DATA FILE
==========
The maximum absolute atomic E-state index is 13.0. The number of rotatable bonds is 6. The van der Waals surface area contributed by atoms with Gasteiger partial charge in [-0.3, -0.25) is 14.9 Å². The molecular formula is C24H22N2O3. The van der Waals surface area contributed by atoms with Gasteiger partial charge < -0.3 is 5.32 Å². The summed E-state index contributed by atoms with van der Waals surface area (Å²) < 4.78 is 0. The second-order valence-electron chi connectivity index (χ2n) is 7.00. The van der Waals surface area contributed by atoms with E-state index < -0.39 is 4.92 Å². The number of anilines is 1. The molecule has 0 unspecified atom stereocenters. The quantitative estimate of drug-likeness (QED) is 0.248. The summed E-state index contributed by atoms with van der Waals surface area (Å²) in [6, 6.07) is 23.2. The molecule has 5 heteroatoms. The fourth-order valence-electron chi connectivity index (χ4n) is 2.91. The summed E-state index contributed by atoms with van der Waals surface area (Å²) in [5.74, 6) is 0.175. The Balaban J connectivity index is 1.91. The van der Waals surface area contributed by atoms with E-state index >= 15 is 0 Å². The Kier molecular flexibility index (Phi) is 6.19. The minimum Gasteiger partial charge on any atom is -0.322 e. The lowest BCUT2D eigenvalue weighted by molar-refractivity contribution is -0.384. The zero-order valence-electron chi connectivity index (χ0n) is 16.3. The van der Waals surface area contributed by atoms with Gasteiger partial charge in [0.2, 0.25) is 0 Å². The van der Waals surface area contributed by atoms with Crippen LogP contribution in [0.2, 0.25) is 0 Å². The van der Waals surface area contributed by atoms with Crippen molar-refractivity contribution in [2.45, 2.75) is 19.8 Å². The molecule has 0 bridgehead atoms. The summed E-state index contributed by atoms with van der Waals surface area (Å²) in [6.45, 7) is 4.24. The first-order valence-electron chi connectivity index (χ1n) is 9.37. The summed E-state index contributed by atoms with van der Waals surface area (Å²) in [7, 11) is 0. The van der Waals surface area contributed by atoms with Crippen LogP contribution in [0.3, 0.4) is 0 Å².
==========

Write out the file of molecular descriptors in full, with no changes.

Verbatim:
The maximum absolute atomic E-state index is 13.0. The number of rotatable bonds is 6. The van der Waals surface area contributed by atoms with Gasteiger partial charge in [-0.3, -0.25) is 14.9 Å². The molecular formula is C24H22N2O3. The van der Waals surface area contributed by atoms with Gasteiger partial charge < -0.3 is 5.32 Å². The summed E-state index contributed by atoms with van der Waals surface area (Å²) < 4.78 is 0. The second-order valence-electron chi connectivity index (χ2n) is 7.00. The van der Waals surface area contributed by atoms with E-state index < -0.39 is 4.92 Å². The number of anilines is 1. The molecule has 0 unspecified atom stereocenters. The quantitative estimate of drug-likeness (QED) is 0.248. The summed E-state index contributed by atoms with van der Waals surface area (Å²) in [6, 6.07) is 23.2. The molecule has 5 heteroatoms. The fourth-order valence-electron chi connectivity index (χ4n) is 2.91. The summed E-state index contributed by atoms with van der Waals surface area (Å²) in [5.74, 6) is 0.175. The Balaban J connectivity index is 1.91. The van der Waals surface area contributed by atoms with E-state index >= 15 is 0 Å². The Kier molecular flexibility index (Phi) is 6.19. The minimum Gasteiger partial charge on any atom is -0.322 e. The lowest BCUT2D eigenvalue weighted by molar-refractivity contribution is -0.384. The zero-order valence-electron chi connectivity index (χ0n) is 16.3. The van der Waals surface area contributed by atoms with Gasteiger partial charge in [0.2, 0.25) is 0 Å². The van der Waals surface area contributed by atoms with Crippen LogP contribution in [0.2, 0.25) is 0 Å². The van der Waals surface area contributed by atoms with Crippen molar-refractivity contribution in [2.45, 2.75) is 19.8 Å². The molecule has 0 bridgehead atoms. The summed E-state index contributed by atoms with van der Waals surface area (Å²) in [6.45, 7) is 4.24. The first-order valence-electron chi connectivity index (χ1n) is 9.37. The summed E-state index contributed by atoms with van der Waals surface area (Å²) in [7, 11) is 0. The van der Waals surface area contributed by atoms with Crippen LogP contribution in [0.3, 0.4) is 0 Å².